On August 20, 2007, Sidney filed a complaint in the Law Division naming Scharf, Fernwood and Kenneth as defendants and seeking a declaratory judgment that he, Fernwood and Kenneth were owners of the Property. Later, Foundation Title and Action Title Research, LLC, were added as parties.

On March 16, 2010, Kenneth Kanter and Fernwood assigned their rights to the Property to plaintiff. On December 3, 2010, Fernwood and Kenneth were dismissed as parties. On August 5, 2011, the Law Division judge denied Scharf's motion for summary judgment, finding that Kenneth Kanter and Fernwood had no obligation to intervene in the foreclosure proceedings "because Scharf didn't join them."

While the Law Division matter was still pending, Scharf moved in the Chancery Division to reopen the foreclosure action to add Sidney Kanter as a defendant. On October 6, 2011, the Chancery Division judge heard oral argument. When the judge asked Sidney why he brought his action in the Law Division as opposed to moving to reopen the foreclosure, Sidney indicated that he was not challenging the foreclosure judgment:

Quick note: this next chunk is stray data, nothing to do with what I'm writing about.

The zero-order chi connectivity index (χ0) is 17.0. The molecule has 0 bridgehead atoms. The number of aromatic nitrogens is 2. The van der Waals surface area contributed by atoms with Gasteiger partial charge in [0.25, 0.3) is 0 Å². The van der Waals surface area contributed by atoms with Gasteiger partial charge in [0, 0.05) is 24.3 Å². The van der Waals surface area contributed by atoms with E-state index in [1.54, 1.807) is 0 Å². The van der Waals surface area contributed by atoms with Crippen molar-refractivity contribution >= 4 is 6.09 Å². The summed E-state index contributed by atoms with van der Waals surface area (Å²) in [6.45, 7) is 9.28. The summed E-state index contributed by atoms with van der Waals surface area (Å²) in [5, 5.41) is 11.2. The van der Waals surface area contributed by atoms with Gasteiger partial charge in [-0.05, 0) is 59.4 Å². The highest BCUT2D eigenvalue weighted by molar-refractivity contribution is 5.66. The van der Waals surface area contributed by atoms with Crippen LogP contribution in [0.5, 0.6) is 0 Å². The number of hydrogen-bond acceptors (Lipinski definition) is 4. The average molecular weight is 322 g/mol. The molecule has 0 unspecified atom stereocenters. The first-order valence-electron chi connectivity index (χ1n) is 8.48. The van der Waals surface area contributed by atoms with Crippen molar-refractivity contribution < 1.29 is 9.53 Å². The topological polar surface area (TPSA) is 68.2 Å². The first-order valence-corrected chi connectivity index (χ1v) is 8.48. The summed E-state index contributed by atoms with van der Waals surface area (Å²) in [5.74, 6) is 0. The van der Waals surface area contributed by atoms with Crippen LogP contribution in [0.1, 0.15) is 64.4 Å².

THE COURT: Mr. Kanter, why didn't you come here instead of going to the Law Division?

MR. KANTER: I never had a dog in the fight. We weren't named. It wasn't our interest being foreclosed.

THE COURT: I'm not going to ask the question again. It seems to me if I were you, I would have come here instead of having Mr. Scharf come here because you are the one who is really seeking to open the foreclosure.

MR. KANTER: I'm not, judge.

THE COURT: You are not. Okay. I will put that in the order. You don't want the foreclosure opened.

MR. KANTER: I totally agree with the foreclosure judgment. I always have had that position. I do not challenge it. It did not affect us, we were not parties to the action.

The Chancery judge refused to reopen the foreclosure as the Law Division had not yet determined whether Sidney had an interest in the Property. The judge also rejected Sidney's claim that Scharf's failure to pay taxes on the Property in 2004-2005 rendered his certificate void pursuant to N.J.S.A. 54:5-79, finding that Scharf's complaint was filed within the twenty-year period which began when he acquired the certificate.